this is an important question.
Do people's accents usually change after they move to a different area, state, country? If they usually don't change, is it possible that it happens for some people?

Examples of what I mean:
A man, 50 years old, who has always lived in Texas, moves to Chicago. Will he still have the same southern accent when he is 70?
A guy, 30 years old, who has always lived in California, moves to Texas. Will he still have the same Californian accent when he is 45? What about when he's 60?
A guy, 20 years old, who has always lived in California, moves to London. Will he still talk with an American accent when he's 40?

And so on. Those are just examples of what I mean by changing accent. From what I see (the situation here in Italy), people only change their accent if they want to and they are willing to change it. Now you will be wondering why this question is important and why I'm interested in this. Here's the answer:

Why am I interested in this?
I started to think about this some time ago, when I thought: "I'm learning American English, I studied some stuff about accent reduction because I'm trying to sound like Americans, I always only listen to American English on the radio... but what if one day I have to move to the UK instead? Or to Australia? I'll be immersed in a variety of English that has always sounded kind of odd to me... will I switch to that accent?"
I think I would be the kind of person that would change their accent. I don't think if I lived in the UK, after 10 years of "non-tapped t's" everywhere, I would keep tapping t's. But that just my opinion, now I'd like to hear yours. Every opinion will be appreciated (maybe Emotion: wink)
Thanks in advance Emotion: smile
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Well, it depends on a number of factors. If you know phonetics, you can modify or consciously prevent yourself from modifying your accent. It also depends on how much you like the place that you move to. So, for example, if the 30 year old moved to Texas and loved it, loved the people, and thought of himself as a local, rather than just a Caliornian who moved to Texas, he would readily try to speak with a Texas accent, to differentiate himself from people that just moved moved there from other places. However, if he did not completely assimilate the accent, what is most likely would be that he would sound like a "Yankee" to the Texans, and like a Texan to Californians. The reason being, that he would have some features that sounded like a Texan accent--which would be readily noticible to Californians, but he would have also have some features that would remind Texans of a California accent. However... Texas is a big state, and many people in the major cities, do not have what is thought of as a Texas accent. Also, Western Texas does have a Western or transitional Western accent that is pretty well indistinguishable from a California accent (pretty well indistinguishable from my own accent even...)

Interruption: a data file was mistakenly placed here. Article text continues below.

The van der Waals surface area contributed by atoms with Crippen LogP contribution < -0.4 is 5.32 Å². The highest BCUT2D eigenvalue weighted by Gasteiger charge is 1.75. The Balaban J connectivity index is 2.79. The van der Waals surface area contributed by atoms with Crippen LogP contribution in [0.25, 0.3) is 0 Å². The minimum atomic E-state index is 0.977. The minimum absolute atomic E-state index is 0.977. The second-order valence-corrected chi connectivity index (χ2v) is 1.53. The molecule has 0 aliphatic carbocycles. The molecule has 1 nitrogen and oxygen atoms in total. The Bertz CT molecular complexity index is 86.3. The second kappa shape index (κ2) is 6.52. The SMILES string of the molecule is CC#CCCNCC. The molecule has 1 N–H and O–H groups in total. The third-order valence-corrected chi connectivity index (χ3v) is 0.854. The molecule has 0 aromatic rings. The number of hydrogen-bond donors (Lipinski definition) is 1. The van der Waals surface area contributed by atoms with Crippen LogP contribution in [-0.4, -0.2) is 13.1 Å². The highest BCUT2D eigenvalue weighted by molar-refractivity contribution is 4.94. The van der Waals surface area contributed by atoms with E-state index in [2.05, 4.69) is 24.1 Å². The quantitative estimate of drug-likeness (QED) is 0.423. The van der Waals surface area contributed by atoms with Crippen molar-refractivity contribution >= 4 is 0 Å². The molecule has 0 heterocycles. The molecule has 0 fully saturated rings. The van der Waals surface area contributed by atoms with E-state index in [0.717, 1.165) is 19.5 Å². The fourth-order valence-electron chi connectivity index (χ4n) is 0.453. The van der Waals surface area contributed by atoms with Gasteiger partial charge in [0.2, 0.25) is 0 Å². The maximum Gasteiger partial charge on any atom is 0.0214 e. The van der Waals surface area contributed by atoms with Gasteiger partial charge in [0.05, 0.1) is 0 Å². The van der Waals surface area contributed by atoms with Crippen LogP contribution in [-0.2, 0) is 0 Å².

But, lets say that the above mentioned ex-Californian, went to Texas and hated it. He did not identify with the people, and wanted to distinguish himself from them as much as possible from the locals. He would hang on to his Californian accent as much as possible, and try to resist any Texas vowels creeping in there. Of course he would have some changes, but chances are his accent would still be pretty darn close to a California accent.

Age (after a certain age) has little to do with it. A 20 year old and a 60 year old that move somewhere else will have about the same changes in accent (depending on the above mentioned factors.) I know someone who is 80, that moved here from Russia when he was twenty, and he still sounds like he just got here a month ago.

Most people in general will get an accent that is somewhere in between--an American that lived in England for 20 years (and moved there when he was 30 lets say), will usually sound perfectly American to the British, and perfectly British to Americans.
Now on to the Texan that moved to Chicago. Like I said, Texas is a big state, with a huge accent continuum. The Westernern most part of Texas has a Western or Western-transitional accent, and thus sounds pretty well identical to a New Mexican accent. Eastern Texas has more of a Southern or Southern-transitional accent. In between, their is a unique Texas accent, which has the Southern vowel shift combined with the low back vowel merger. Not only that, but the major cities in Texas have received a huge influx of Northerners and Westerners who have brought their accent with them. Their is also a rural and urban divide as well. The rural areas (excluding Westernmost Texas) are likely to have more of an accent than the urban areas. So, if the guy that moved to Chicago was from Western Texas, he'd sound pretty much like a Westerner, and although it's different from a Northern accent, to most Northerners, it would usually go unnoticed, because it isn't too different. If on the other hand he was from another area of Texas that had a stronger accent, and moved to Chicago, and didn't want people to know he was from Texas, he would try to supress his accent as much as possible. If he hated Chicago and/or was very proud of his Texas upbringing, he might even exaggerate his Texas accent.